Mind the Gear Stick, Love

My first car was a 1989 lime green Honda Civic given to me by my parents when I was 17, before I even had my licence.  Yes I know you’re all groaning because mummy and daddy gave me, what was at the time, a reasonably newish car.  Trust me, it was as comfortable as driving a Model-T round Le Mons for 24 hours and I’m sure Dad got it for free – or near to.  It had air-conditioning which didn’t work and the tape deck, yes tape deck, had a sticky play button, which meant  I could only listen to tapes SOME of the time.  Car is so green and little that everyone calls it “the aphid”.

Day One.  Still on my L’s.  Dad takes me for a burn around downtown Winston Hills where a half-blind woman, with all the steadiness of an angsty teen who’s just sucked down a quarter of gorilla biscuits, obliviously pulls out of her parking space directly into my lane.  And me.  Well, my passenger door. Ace.  Dad’s worried that it freaked me out and I might be upset – I’m just pissed at the old bag… and so begins a life-long hostility for anyone over the age of 60 behind the wheel.

Day Five-teen.  Got licence.  Terrified of driving alone but unwilling to admit that to a soul including self.  Faining excitement, I get in the car and drive off, merrily waving goodbye to mum and dad.  I make it about half a klick down the road, pull over into an empty car park and sit there for about an hour reading a book.  At which point it’s been a respectable enough length of time to head back home and tell everyone what fun I had.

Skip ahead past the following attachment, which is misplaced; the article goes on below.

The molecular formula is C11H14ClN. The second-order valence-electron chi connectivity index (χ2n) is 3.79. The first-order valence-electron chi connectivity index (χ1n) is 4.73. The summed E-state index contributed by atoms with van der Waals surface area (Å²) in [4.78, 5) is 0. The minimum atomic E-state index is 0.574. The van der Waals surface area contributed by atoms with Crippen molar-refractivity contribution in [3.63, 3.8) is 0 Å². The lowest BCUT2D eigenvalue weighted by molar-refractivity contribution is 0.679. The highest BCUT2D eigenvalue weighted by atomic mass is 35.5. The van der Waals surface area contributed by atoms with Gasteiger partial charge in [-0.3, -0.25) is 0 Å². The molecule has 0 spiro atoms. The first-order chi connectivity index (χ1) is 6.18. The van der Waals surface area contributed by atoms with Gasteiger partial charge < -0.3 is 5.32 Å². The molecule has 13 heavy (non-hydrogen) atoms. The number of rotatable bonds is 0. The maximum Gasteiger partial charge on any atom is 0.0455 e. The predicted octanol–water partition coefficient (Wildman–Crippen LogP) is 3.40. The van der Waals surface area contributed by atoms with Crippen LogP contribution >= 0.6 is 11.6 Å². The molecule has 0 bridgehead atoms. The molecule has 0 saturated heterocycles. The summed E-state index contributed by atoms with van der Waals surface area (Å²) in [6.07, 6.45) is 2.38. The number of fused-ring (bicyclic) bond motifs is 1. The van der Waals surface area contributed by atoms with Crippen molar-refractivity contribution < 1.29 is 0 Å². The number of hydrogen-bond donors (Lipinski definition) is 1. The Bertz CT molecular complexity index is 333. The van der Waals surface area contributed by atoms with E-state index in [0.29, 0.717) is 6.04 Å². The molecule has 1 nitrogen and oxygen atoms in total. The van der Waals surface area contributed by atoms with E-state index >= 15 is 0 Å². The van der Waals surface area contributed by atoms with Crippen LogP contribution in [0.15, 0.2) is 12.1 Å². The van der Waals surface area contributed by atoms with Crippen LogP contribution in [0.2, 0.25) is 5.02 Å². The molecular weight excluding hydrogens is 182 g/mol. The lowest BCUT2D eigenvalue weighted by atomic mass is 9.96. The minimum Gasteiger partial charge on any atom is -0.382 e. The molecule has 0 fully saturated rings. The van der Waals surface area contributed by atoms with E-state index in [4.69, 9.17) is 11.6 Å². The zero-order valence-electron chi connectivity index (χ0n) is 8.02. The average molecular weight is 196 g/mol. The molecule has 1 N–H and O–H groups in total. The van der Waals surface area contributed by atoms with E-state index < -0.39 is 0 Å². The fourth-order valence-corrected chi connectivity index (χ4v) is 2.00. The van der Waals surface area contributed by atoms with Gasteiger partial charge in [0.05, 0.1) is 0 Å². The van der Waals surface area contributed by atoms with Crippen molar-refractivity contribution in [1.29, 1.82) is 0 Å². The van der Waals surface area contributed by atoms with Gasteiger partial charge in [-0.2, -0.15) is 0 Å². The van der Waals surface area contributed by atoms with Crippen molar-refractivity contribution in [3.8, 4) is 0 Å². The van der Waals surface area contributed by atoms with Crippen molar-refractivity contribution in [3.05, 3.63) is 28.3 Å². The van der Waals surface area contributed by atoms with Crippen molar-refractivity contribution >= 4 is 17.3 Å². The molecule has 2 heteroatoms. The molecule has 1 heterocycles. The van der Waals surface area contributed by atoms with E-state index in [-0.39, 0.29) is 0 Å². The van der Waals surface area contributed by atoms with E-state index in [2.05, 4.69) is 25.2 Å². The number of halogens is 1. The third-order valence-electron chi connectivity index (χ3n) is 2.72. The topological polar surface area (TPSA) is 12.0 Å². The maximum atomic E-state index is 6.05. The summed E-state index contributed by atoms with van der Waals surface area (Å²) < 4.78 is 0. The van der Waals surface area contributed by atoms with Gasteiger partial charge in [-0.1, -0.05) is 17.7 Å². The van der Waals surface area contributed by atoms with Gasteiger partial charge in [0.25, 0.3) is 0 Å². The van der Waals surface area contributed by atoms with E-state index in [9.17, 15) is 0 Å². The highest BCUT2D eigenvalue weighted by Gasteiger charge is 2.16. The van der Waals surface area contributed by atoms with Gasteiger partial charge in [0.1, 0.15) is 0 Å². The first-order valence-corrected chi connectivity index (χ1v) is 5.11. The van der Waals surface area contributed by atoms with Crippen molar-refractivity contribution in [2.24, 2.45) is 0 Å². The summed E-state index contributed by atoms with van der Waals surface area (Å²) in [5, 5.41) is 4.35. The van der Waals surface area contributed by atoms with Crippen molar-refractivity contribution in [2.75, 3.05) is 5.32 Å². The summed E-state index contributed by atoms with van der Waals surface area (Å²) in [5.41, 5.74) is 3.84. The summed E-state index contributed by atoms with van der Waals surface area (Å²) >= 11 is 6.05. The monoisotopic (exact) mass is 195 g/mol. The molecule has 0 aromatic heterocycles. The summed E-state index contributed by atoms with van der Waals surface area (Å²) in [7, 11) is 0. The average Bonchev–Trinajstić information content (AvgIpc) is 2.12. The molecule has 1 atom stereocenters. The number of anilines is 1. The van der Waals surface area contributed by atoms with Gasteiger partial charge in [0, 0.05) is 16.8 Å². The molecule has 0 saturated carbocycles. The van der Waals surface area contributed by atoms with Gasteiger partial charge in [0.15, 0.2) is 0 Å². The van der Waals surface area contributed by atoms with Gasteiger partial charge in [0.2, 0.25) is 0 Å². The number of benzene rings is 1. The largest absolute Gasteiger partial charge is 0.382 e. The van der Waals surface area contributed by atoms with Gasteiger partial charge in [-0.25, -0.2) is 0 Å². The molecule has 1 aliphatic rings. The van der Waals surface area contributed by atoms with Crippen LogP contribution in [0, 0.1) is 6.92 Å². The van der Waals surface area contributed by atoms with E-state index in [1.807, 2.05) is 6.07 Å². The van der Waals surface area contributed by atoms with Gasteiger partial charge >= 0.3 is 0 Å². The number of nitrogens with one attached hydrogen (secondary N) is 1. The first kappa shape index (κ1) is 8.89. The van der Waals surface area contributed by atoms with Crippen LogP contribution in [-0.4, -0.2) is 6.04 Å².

Day Ninety Five.  New boyfriend.  He has a car too but his is much crappier so we take mine everywhere.  By which I mean, we take it everywhere we can find that has some semblance of privacy in order to shag madly.  We’re young, our parents are christians, it’s first love and for both of us, our first sexual foray – the front seat of an ’89 Honda Civic parked in the back streets of Eastwood is the best we can hope for.

Day Three Hundred and Sixteen. Picking up Andrew from his place.  Approaching traffic lights at a brisk pace when I belatedly realise the light is red.  Gracefully slide into a very tidy 360 in the centre of the intersection, barely scraping the mudflaps of an oversized semi trailer. Nice!  Andrew tells me “I’m a bit of a crazy driver but I do seem to be in control most of the time”.  I take it as a compliment.

Day Eight Hundred and Twenty Three.  Sharing an aging fibro 3-room house in the suburbs with an old friend from school.  Can’t afford rego.  Again.  Lime green paint is now a muted beige in places.  Most panels are more putty than metal.  Car dismally succumbs to rust in the front driveway. RIP.